Articles

ISDS Prof. Denny Yin Co-authors Paper on Effectiveness of Online Medical Sites

By Keith Morelli

Denny Yin

TAMPA (February 14, 2020) -- In a world that is increasingly looking for answers online, the sick and injured now are relying more and more on the Internet to address their health problems. A recent survey of 1,700 American adults found that 73 percent had acquired health-related information from the Internet.

In fact, more patients consult the Internet’s medical Q&A sites as their first source to find out about their health conditions before pursuing a professional diagnosis.

“It is clear that the Internet and constantly evolving social technologies are transforming not only the health care industry,” said Denny Yin, assistant professor in the Muma College of Business’ Information Systems and Decision Sciences Department, “but also how people seek health information and knowledge.”

But do answers from Q&A sites, such as Yahoo! Answers and Quora, really help? What kinds of “wisdom” from “the crowd” provide the most value for cyber patients? Yin recently co-authored an extensive study looking at online health Q&A sites that seek to provide helpful answers to an online audience who may never see a doctor’s face.

“While a lot of people believe that the medical information they obtain online is trustworthy and of good quality, this is simply not true,” Yin said. “Instead, some answers are more helpful and valuable than others.”

The key, said Yin, is to identify and promote “helpful answers” that can benefit cyber patients and Q&A platforms relying on the “wisdom of the crowd.”

Language, in the question and answer, matters

Most assume that a helpful answer should come from the content of answer itself, Yin said. For example, answer contributors may intuitively believe that concrete answers, such as “a stethoscope,” are more relatable and credible than abstract ones, like “a medical device.” Those contributors intending to help others may frame their answers in a more concrete manner as a result.

However, Yin and his collaborators speculate that the value of answers perceived by cyber patients is not driven by answer content alone, but by how much an answer’s language aligns with the answer’s circumstances.

At medical Q&A sites, each answer addresses a specific question related to a specific disease. When readers consult an answer, their value assessment of the answer is not determined by the answer's content alone, but also by environmental cues surrounding the answer, such as signals from the question and the disease. The reason is that an answer’s question and associated disease might shape cyber patients’ mindsets as they read and make sense of the answer. For example, a reader interested in treatments of a chronic disease might develop an abstract mindset and thus prefer abstract answers to concrete answers. Yin and his collaborators propose that when an answer’s language aligns or “fits” with characteristics of the question or disease, the answer will be perceived by readers as more helpful.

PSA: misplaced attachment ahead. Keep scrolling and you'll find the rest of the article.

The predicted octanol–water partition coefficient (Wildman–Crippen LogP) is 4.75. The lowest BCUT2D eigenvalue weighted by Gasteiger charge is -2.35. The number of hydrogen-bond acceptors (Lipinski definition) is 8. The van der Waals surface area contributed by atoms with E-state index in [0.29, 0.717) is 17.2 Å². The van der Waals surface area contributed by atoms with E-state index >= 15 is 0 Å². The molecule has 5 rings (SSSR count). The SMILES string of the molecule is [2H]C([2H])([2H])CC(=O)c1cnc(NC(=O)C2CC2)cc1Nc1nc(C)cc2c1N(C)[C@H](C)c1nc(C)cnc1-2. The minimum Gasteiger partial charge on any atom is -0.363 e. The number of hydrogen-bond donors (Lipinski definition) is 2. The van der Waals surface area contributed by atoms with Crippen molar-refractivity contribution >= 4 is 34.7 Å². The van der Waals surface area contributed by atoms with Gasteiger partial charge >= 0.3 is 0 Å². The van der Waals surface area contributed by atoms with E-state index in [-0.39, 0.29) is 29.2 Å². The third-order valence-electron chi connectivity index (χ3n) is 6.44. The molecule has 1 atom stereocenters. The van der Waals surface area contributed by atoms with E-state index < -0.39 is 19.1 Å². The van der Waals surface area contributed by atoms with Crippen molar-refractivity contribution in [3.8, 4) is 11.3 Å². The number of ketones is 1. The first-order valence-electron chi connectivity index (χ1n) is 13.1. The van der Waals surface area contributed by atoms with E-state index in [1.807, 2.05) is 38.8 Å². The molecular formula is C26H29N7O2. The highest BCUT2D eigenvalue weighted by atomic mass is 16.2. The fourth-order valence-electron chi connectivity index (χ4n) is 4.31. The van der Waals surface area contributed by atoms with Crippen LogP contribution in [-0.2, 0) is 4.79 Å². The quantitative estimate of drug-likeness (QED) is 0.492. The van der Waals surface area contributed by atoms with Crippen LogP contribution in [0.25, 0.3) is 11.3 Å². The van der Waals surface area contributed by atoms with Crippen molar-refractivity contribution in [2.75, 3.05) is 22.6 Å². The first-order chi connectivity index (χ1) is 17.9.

Research draws on 30,000 questions and answers

To test this idea, Yin and his co-authors collected data from more than 30,000 questions and answers from the most accessed website for health information, WebMD. They found empirical support for the “fit” idea. For example, when the question was framed using concrete language (e.g., a stethoscope) or associated with an acute disease (e.g., a common cold) cyber patients prefer concrete answers. However, when the question used abstract language (e.g., a medical device) or inquired about a chronic disease (e.g., diabetes) patients prefer abstract answers.

“Most answer contributors probably hold the simplistic view that answers written in a certain way are more valuable,” Yin said, “but they should be aware of the subtle role of contextual cues in readers’ judgment of the answer’s value.”

Thus, he said, online Q&A platforms “should educate content contributors about the pitfalls of following simple formulas and the diversity of readers looking for answers of different questions.”

Because of the substantial impacts that online medical information could have on people’s health-related decisions, “a deeper understanding of people’s value judgment of such information is especially important for patients, medical institutions and society at large,” Yin concluded in the paper.

Titled “More than Words in Medical Question-and-Answer Sites: A Content–Context Congruence Perspective,” the article is co-authored with Chih-Hung Peng from the National Chengchi University in Taiwan and Han Zhang from the Georgia Institute of Technology, and it has been accepted for publication in the premium information systems journal, Information Systems Research.